Review of ‘Welcome to Ruby’s’ by KC Luck.

Allie Dawson and her friends love spending their leisure time in Ruby’s, a lesbian bar in Portland. One evening, Allie meets Vivian Wade, a gorgeous and enigmatic brunette. Their attraction is undeniable but there are a few complications: Vivian is going through a bitter divorce and is Ruby’s new owner. Will these issues get in the way of their happily ever after?

‘Welcome to Ruby’s’ is a sweet slow-burn romance with a slight age gap. Written in third person from the point of view of both main characters, the author highlights their differences but builds up a solid chemistry from the beginning, first by physical attraction and from there by their emotional connection. Vivian is brunette, in her early 40s, she is a successful business woman and lives in LA. Allie is blonde, in her late 20s, is struggling at her job and lives in Portland. Despite their differences, Ms. Luck gets the proverbial ‘opposites attract’ spot on.

The main plot is well written and the story is believable though the conflict could have been resolved with better communication. I would have given it a higher rating if it wasn’t for a few mistakes and typos. Additionally, there are a few secondary characters in Allie’s groups of friends with intertwined stories that aren’t completely developed in this book. This and the fact that the ending is a bit abrupt, makes me think (and hope) that maybe Ms. Luck is planning to write a sequel with some of the characters in mind.

Overall, a sweet and entertaining age gap romance where opposites attract. 4 stars.

ARC provided to me in exchange for an honest review.

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Review of ‘Shadow hand’ by Sacchi Green.

This is book four of ‘The superheroine collection’ featuring different Ylva Publishing authors under the common theme of lesbian superheroines. There has been a couple of very good books in this series such as ‘Shattered’ by Lee Winter and ‘Chasing Stars’ by Alex K. Thorne.

Lieutenant Ashton receives the power to move objects with her hand by a goddess while deployed by the US Army somewhere on the Middle East desert. When her abilities are discovered, she is sent to a special division in Germany to research her powers as a potential weapon of war. Separated from her longtime lover Sargent Cleo Brown, she looks for ways to get together again and use her powers for a greater good.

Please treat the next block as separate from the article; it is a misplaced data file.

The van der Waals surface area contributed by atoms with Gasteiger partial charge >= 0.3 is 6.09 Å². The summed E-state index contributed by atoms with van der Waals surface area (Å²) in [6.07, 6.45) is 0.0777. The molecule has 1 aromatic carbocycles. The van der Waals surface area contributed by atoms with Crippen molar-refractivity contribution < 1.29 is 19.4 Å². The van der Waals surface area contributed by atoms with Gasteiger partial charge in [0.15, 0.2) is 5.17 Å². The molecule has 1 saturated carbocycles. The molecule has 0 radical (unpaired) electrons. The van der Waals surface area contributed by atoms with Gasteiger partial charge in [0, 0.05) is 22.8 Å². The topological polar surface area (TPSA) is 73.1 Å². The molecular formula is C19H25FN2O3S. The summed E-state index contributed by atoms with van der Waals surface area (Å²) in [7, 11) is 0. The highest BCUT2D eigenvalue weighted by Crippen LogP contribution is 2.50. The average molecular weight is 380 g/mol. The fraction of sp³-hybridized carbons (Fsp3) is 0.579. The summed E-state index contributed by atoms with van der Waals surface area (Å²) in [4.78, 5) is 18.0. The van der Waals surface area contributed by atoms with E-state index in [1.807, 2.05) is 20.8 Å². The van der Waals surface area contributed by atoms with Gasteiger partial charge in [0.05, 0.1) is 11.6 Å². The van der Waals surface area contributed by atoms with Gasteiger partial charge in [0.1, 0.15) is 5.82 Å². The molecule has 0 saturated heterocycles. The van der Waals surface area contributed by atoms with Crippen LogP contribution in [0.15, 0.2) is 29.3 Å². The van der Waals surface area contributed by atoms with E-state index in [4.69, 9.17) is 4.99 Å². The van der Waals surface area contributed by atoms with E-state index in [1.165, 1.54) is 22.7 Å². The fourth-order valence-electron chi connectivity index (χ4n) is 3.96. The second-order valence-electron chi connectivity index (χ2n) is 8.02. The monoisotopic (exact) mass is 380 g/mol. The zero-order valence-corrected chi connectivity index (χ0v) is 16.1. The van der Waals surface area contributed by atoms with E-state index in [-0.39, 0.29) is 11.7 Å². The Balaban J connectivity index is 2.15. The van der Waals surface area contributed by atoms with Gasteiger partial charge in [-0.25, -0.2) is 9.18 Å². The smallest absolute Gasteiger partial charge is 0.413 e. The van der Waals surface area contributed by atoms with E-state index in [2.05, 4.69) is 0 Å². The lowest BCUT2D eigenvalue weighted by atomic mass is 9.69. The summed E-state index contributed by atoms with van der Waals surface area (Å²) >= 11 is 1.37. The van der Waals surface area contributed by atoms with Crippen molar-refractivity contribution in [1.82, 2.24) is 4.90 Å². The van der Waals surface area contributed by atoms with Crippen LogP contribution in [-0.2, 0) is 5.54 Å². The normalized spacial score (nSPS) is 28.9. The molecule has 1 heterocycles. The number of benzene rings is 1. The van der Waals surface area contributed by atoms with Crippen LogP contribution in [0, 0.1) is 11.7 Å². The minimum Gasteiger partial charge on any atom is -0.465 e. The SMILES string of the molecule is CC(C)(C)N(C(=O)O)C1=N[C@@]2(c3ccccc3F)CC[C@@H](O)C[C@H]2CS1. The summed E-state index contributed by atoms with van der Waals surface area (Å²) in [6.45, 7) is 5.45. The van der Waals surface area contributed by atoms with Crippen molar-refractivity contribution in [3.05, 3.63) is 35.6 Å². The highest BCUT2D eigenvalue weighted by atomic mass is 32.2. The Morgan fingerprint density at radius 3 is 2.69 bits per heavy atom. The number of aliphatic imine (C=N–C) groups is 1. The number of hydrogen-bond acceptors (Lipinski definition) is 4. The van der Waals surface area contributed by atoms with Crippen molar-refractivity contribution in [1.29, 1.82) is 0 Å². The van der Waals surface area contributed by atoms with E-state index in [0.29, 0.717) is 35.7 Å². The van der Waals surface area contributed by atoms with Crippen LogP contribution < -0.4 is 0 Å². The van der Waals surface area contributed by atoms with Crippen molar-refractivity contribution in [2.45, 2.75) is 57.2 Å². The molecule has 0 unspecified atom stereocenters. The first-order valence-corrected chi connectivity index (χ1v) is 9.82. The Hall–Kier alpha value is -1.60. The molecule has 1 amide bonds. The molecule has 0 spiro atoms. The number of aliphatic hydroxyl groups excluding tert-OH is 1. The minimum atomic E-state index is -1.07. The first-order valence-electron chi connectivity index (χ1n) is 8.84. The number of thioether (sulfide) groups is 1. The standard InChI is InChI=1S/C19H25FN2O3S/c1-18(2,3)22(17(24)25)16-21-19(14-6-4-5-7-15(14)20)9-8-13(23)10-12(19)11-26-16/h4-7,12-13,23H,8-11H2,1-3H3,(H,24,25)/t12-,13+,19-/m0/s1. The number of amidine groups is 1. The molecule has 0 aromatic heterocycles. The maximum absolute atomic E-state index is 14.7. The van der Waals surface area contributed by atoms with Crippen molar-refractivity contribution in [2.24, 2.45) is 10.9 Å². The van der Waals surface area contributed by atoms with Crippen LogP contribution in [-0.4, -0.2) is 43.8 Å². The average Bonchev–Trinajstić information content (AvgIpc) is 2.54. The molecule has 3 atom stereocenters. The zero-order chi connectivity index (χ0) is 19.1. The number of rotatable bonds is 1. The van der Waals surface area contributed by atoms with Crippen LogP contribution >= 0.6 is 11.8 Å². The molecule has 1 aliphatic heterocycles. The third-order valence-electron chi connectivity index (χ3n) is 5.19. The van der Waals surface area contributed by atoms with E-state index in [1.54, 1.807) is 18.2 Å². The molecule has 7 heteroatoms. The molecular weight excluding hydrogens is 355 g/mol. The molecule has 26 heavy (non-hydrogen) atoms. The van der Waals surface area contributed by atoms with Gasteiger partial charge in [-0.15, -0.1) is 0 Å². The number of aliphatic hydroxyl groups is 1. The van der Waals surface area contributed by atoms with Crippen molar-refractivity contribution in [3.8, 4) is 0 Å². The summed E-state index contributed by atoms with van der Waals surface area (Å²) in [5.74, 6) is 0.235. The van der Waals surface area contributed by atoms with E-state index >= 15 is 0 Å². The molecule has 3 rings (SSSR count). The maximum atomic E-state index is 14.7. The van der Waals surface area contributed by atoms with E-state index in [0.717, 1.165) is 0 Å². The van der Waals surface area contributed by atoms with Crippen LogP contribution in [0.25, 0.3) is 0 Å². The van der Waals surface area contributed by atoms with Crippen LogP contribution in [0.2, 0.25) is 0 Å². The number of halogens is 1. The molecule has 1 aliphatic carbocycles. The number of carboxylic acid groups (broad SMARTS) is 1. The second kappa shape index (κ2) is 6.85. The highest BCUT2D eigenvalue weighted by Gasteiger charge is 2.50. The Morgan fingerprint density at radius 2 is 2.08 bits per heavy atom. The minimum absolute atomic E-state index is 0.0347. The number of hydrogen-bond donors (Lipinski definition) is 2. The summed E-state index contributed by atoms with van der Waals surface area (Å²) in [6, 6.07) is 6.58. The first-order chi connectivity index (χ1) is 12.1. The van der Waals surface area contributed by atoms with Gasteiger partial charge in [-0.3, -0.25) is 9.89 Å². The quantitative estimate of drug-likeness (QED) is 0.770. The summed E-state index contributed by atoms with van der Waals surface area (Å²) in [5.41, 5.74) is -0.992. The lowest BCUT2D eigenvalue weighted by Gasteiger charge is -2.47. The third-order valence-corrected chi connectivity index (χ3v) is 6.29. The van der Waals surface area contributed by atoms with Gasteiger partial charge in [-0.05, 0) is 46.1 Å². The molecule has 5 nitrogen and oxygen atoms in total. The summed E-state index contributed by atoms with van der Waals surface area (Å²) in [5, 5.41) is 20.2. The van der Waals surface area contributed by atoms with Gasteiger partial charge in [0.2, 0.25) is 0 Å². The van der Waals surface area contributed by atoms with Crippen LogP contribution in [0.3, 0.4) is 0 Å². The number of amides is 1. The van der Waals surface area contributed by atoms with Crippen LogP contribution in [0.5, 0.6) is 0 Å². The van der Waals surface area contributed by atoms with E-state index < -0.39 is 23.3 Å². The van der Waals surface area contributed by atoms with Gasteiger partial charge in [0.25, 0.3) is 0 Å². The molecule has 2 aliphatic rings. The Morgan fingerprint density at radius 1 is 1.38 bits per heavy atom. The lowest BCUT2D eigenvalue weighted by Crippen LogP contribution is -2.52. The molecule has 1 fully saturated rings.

Sacchi Green is a seasoned author of short stories but this is her debut novel which, in my opinion, wasn’t successful. I feel that her writing style is a bit distant and impersonal. For me, the book reads as a chronicle or a bird’s-eye view of series of events. As the main characters’ intimacy is described in a detached way, their scenes together feel devoid of emotion, too clinical. That really affected my connection with the characters and the story as a whole.

The plot seems a bit contrived and unrealistic even for the sci-fi world the author built. For example, Shadow Hand’s lack of secrecy about her powers and real identity doesn’t follow usual superhero behaviour. I also feel that the book ended rather abruptly, it would have been good to see how the relationship between both main characters evolve.

Overall, a good idea that fails on the execution. 2.5 stars.

ARC provided by the publisher in exchange for an honest review.

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Review of ‘Drawing the line’ by K. D. Williamson.

Dr. Dani Russell is a Pediatric resident dedicated to her job and nothing else. She comes across as distant and cold to everyone except her little patients and her best friend Rick. She is content with her life until Detective Rebecca Wells, Dani’s ex and the reason why she is so isolated, comes back to Atlanta permanently. She has done a lot of introspection and is decided to mend things with her. But Dani has changed a lot and refuses to even acknowledge Rebecca. Will they have a chance to heal old wounds, build a friendship or maybe more?

This is book 4 of K. D. Williamson’s ‘Cops and Docs’ series. ‘Drawing the line’ is a second chance romance with an interracial couple and a bisexual character. Written in third person from the point of view of both main characters, the reader gets in their headspace a lot. The problem is that, most of the time, these characters are hard to like. These women have serious baggage, for intelligent, independent women you wonder how they could sometimes be so immature.

To make matters worse, they are separated from each other a lot so it’s hard to feel their chemistry, except for some flashbacks when their relationship was fine. It is good to see, though, how they both start making an effort separately in their professional lives and with their common friend Rick who should win a prize for patience. The subplots of both mains dealing with juvenile disappearances or seriously ill children makes them more likeable but those stories do nothing to push the romantic plot forward.

Maybe Ms. Williamson wrote herself into a corner, she skilfully created conflicted and flawed characters and she excelled at making the sparks fly when they fight. Their minimal encounters, constant bickering and the hate sex (as described by Rebecca) don’t help building the relationship either. So a happy ever after in this context feels a bit forced. Not the best scenario for a romance.

Overall, an ok read if you enjoy second chance romances with a lot of drama at the side. 3.5 stars.

ARC provided by the publisher in exchange for an honest review.

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